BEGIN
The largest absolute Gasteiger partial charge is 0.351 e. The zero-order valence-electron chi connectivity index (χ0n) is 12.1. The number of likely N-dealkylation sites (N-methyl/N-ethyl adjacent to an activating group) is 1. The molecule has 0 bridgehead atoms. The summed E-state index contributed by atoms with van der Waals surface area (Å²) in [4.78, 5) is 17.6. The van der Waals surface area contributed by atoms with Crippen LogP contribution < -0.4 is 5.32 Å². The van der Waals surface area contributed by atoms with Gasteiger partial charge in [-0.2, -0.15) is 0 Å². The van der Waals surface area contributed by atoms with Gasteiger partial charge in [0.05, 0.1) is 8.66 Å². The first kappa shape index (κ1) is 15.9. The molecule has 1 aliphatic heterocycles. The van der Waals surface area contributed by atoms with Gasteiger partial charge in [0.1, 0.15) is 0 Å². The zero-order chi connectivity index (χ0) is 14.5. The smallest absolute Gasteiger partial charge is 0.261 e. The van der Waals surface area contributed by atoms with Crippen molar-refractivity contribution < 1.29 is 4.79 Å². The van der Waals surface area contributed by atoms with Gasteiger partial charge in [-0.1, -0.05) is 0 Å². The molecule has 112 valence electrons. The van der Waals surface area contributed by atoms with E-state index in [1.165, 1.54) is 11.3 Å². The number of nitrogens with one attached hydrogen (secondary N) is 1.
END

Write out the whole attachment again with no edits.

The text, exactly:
The largest absolute Gasteiger partial charge is 0.351 e. The zero-order valence-electron chi connectivity index (χ0n) is 12.1. The number of likely N-dealkylation sites (N-methyl/N-ethyl adjacent to an activating group) is 1. The molecule has 0 bridgehead atoms. The summed E-state index contributed by atoms with van der Waals surface area (Å²) in [4.78, 5) is 17.6. The van der Waals surface area contributed by atoms with Crippen LogP contribution < -0.4 is 5.32 Å². The van der Waals surface area contributed by atoms with Gasteiger partial charge in [-0.2, -0.15) is 0 Å². The van der Waals surface area contributed by atoms with Gasteiger partial charge in [0.05, 0.1) is 8.66 Å². The first kappa shape index (κ1) is 15.9. The molecule has 1 aliphatic heterocycles. The van der Waals surface area contributed by atoms with Gasteiger partial charge in [0.1, 0.15) is 0 Å². The zero-order chi connectivity index (χ0) is 14.5. The smallest absolute Gasteiger partial charge is 0.261 e. The van der Waals surface area contributed by atoms with Crippen molar-refractivity contribution < 1.29 is 4.79 Å². The van der Waals surface area contributed by atoms with Gasteiger partial charge in [-0.1, -0.05) is 0 Å². The molecule has 112 valence electrons. The van der Waals surface area contributed by atoms with E-state index in [1.165, 1.54) is 11.3 Å². The number of nitrogens with one attached hydrogen (secondary N) is 1.